There are a lot of steps to turn an idea into a product. Each step requires care and attention to ensure that the best product is created. Below is the process that I follow to create an electronic product. It is all laid out nicely in a linear way, but in reality a lot of the steps are occurring in parallel. Also, any step could be the starting point, it is really dependant on the product and client requirements.
- Initial engineering report
This is a short report which gives everyone some preliminary ideas to work from. I like to start with this as it is a small investment in testing the idea, and provides a lot of information for the path forward.
- Detailed investigation
The initial report or specification has already identified the options, now all the options are investigated in detail. This entails reading datasheets and application notes, speaking to distributors, and really understanding whether the available options will provide the required solution.
- Development of proof of concept
There are two ways to go here, either develop a proof of concept using evaluation boards, or dive straight into the custom hardware design – which is better depends on the risks involved. The risks are a function of the project and the amount of experience with similar designs. Wherever possible it is nicest to speed things up, but a detailed proof of concept can take a lot of risk out of the later stages.
- Final concept
After a full proof of concept it is quite clear how all the pieces fit together. At this stage we should have system block diagrams, communication protocols, component choices, disposal planning and a whole lot more down on paper. The framework for our creation is in place, now we need to make a real prototype.
- Schematic layout
All the concepts and ideas have to be put down into technical drawings (an electronic drawing is called a schematic). Once this is done we have a schematic, a BOM (bill of materials), and other technical files needed for the next steps.
- Printed circuit board layout
The schematic output is used to generate a printed circuit board (PCB layout). The physical size is determined and the components are placed and connected together with tracks. Any mechanical design which is required (e.g. a casing) is also done along side with this step so that the PCB will fit nicely. This can be a time consuming step, as a lot of checking is required, such as tolerances, spacing and component patterns. A set of gerber files are generated which are used to manufacture the actual PCBs.
- Component procurement
Before a prototype can be built, you need all the components that will be placed on the PCB. This step is really happening in parallel with all the other steps to ensure that everything arrives at the right time. Electronic component lead times can vary significantly (from 1 to 16 weeks or more), so a fair amount of planning and scheduling is required.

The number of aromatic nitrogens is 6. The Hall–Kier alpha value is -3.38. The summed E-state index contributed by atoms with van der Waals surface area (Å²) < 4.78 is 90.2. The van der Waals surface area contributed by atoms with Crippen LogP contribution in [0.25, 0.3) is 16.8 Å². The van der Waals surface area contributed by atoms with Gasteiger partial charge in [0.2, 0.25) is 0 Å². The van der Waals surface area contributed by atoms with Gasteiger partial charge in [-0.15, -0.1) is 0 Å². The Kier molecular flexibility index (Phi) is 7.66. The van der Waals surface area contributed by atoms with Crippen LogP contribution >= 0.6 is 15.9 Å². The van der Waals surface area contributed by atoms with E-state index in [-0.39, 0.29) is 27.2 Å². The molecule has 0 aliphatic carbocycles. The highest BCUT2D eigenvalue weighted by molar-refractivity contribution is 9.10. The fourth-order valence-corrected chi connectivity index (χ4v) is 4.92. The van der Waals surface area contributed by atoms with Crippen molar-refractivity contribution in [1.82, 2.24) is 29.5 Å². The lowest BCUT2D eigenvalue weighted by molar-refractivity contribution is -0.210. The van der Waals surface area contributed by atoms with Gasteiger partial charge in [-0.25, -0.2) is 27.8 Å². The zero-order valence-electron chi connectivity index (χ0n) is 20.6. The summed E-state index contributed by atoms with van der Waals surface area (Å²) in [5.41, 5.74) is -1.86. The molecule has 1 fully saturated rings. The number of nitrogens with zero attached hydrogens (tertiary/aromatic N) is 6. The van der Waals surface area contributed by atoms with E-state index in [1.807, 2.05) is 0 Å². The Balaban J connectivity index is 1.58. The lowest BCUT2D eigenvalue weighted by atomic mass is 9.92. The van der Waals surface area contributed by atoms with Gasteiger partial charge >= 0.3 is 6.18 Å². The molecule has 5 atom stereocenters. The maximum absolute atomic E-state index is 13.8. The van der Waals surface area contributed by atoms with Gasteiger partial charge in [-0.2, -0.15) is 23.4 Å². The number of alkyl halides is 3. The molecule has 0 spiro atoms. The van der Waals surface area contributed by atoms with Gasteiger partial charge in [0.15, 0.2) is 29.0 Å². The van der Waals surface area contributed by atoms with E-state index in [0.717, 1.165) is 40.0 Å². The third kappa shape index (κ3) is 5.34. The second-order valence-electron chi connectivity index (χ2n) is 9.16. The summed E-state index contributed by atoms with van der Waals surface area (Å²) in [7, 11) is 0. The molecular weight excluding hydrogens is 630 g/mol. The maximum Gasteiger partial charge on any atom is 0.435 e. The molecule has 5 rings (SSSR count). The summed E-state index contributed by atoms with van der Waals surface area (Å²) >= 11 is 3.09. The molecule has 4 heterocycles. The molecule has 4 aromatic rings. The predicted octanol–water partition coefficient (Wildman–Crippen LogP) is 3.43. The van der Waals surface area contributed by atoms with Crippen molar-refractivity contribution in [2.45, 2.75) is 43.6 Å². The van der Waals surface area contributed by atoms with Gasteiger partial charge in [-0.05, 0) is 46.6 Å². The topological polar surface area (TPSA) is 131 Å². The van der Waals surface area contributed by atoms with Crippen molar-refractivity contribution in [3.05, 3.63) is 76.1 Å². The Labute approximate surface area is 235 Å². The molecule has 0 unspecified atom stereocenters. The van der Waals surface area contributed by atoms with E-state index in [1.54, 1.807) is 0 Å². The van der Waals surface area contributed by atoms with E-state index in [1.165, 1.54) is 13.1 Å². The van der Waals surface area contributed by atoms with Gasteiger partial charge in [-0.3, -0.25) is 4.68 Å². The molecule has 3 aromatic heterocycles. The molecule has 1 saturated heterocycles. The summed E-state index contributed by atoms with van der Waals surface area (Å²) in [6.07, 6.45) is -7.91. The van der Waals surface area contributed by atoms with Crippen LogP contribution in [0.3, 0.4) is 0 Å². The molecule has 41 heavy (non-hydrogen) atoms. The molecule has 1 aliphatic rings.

- Prototype manufacturing
A PCB manufacturer (such as WHCircuit or Trax) makes the PCB's according to the gerber files. The PCB is then populated with the components either by hand or machine. For a first prototype I like to populate the board by hand (where possible) so that I can test each part of the system as I build it up.
- Development and debugging
The amount of effort that goes into making a system work properly is really quite big, but depends on the complexity of the system and the amount of detail that went into all the proceeding steps. It must be shown that each block of the system works and that it all works together properly. Firmware (software that runs on the system) must be tested and developed to a fully functional level. Any bugs that are detected need to be resolved and noted for the future.
Once all the functionality is working it must be fully tested, both to check that it is working correctly and to also stress the system to find out if any real world events could break things. Careful attention must be paid to test as many usage cases as possible, and more. Certain countries require specific certifications and any required tests must be done to ensure all the necessary specifications are met.
- Design refinements
All of the testing and development will either have proved that the design works exactly as desired, or indicated areas that need to be improved before going ahead with manufacturing. Steps 4 to 11 are repeated until the product meets the requirement.
- Initial production run
Manufacturing can bring its own challenges to the product from solderability through to the programming and testing of the product. To avoid major manufacturing disasters it is normally better to have a small initial run to iron out any problems in the process.
- Product manufacturing
Once all the manufacturing issues have been resolved it is time to go into full production. This can be a big investment and the quality of the work that has gone before will determine how successful the product is.
- Continuous improvements
There are always things to improve. Wherever possible I try to build in mechanisms that allow easy upgrading of products (such as in–field upgrading of firmware), but it is sometimes necessary to go through some redesign to meet a new requirement or fix a manufacturing issue. Once a product is out in the field you start to get a feel for how it is really used, which teaches you a lot about how to improve the quality.
If you are interested in creating electronic products, then please contact me.
Photo courtesty of Johannes Henseler and licensed under a Creative Commons license.